The majority of residential landlords in London and elsewhere in the UK do not intend to buy or sell more properties to let in the next five years, new research has found.
Three quarters are not planning change but of those who are some 13% in London plan to buy more properties and 9% to sell. This compares with 8% planning to buy and 15% to reduce their portfolio outside of London, according to the report from the Council of Mortgage Lenders (CML).
The survey set out to gain an insight into how landlords are coping with changes in the lettings sector and how tax is affecting buy to let property owners.
The research found that, in many ways, landlords with property in London were very similar to landlords in the rest of the UK. But the results of this survey suggest that London landlords tend to make different decisions about financing, managing and expanding their properties.
Compared to the rest of the UK, landlords with properties in London have higher disposable incomes, are more likely to be full time workers, and typically become landlords at a younger age.
In London, about 50% of landlords report at least £1,000 of monthly disposable income while, outside the capital, only one third report this level of income. London landlords are 27% more likely to be in full time employment, and 37% less likely to be retired than landlords in the rest of the country.
In London, landlords are about 25% less likely to start out as an accidental landlord, that is a landlord who has inherited rental property or who is letting a dwelling because it cannot be sold, rather than through choice. They are also about 50% more likely to become a landlord after moving in with a partner who also owns their own home.
The average age of first time landlords in London is 42, compared to 47 outside the capital and when it comes to types of property owned, London landlords are more likely to let out flats and less likely to be letting houses.
In London, 79% of landlords own flats to let, while 47% have houses of some type, including bungalows. In the rest of the country, just 40% of landlords rent flats, while 84% rent houses.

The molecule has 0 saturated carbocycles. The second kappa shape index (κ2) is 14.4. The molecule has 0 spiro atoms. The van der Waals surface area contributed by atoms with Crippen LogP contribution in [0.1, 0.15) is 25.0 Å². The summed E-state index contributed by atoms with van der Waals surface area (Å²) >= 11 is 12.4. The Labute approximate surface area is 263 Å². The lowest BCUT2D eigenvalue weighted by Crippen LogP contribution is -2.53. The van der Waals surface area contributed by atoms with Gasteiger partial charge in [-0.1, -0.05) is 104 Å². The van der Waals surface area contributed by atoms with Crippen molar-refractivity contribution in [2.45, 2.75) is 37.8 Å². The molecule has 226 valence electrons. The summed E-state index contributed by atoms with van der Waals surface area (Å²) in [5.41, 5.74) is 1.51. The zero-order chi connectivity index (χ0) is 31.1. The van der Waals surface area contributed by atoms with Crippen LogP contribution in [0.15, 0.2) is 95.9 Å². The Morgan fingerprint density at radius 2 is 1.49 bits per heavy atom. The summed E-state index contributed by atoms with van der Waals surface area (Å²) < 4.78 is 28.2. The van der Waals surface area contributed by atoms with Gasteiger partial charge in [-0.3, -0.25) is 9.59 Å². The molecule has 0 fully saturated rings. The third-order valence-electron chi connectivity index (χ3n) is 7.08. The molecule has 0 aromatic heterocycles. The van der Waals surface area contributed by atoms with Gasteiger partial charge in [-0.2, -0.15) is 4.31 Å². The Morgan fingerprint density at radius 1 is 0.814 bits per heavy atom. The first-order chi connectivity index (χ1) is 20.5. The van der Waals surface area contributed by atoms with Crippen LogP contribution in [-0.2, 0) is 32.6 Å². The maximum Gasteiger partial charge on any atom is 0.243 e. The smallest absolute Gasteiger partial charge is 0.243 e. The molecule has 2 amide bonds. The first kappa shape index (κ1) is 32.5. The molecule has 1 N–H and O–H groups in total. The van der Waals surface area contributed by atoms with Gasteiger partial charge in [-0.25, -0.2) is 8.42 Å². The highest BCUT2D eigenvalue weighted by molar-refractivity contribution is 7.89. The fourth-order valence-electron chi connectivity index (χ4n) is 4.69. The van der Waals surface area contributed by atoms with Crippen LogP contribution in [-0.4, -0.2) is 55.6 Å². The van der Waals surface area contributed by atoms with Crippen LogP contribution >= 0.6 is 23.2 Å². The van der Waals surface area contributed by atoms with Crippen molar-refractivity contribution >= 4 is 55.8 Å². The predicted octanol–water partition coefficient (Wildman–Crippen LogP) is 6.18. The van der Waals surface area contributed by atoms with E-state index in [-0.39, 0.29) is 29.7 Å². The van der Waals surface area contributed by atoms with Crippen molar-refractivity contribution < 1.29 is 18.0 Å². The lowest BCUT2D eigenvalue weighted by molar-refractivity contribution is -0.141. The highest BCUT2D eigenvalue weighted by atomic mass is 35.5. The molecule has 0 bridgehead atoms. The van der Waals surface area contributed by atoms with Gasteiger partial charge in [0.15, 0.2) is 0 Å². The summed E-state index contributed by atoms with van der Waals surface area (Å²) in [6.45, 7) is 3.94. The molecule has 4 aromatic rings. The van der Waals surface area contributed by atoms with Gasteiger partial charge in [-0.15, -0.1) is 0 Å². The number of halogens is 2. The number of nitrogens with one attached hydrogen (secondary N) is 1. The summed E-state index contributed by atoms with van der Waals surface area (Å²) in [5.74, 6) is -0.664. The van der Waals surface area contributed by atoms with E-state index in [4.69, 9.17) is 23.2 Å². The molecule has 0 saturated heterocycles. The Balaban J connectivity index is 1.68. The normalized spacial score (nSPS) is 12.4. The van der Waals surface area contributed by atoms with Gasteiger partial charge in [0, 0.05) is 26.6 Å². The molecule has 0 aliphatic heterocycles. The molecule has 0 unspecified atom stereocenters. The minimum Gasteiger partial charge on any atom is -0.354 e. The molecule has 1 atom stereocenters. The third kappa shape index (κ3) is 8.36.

The distribution of property ownership among landlords in London is similar to the rest of the UK. Some 60% of those in London own a single property, while a further 20% own two properties – mirroring the distribution in the rest of the UK. Likewise, about 10% of landlords in London own five or more properties, similar to the rest of the UK.
Landlords in the capital are just as likely as those elsewhere to offer tenancies of more than 12 months. Almost 60% of UK landlords indicated that they would offer tenancies of longer than a year, with little variation across regions.
The research also found that landlords in London are more likely to have purchased with a mortgage and to say they understand the impact of forthcoming tax changes affecting the sector. Some 15% of London landlords purchased at least one rental property with cash. This rises to 23% outside of London.
Almost half of landlords in London had a buy to let mortgage on at least one rental property, compared to 35% outside London. This ties into the demographic profile of London landlords, as they tend to have higher disposable incomes and are more likely to be employed.
London landlords are marginally better informed of tax changes that will affect the private rented sector. The report suggests that this may reflect the higher incomes and wider prevalence of buy to let borrowing in London particularly as those landlords would be most affected by proposals to reduce the amount of mortgage interest that can be deducted against tax.
The use of letting agents is more common in London, but London landlords are less likely to opt for full management through the agent. Some 70% of London landlords employ an agent in some capacity, with about 40% of these contracting the agent to manage all aspects of the business, including finding a tenant, collecting rent, and maintaining the property. Outside London, only 60% use an agent, although about two-thirds of these opt for full management through the agency.
Using a limited company structure is still fairly uncommon, both in and out of London. Only 6.2% of landlords in the capital are incorporated, or planning to become so, compared to 2.8% outside London.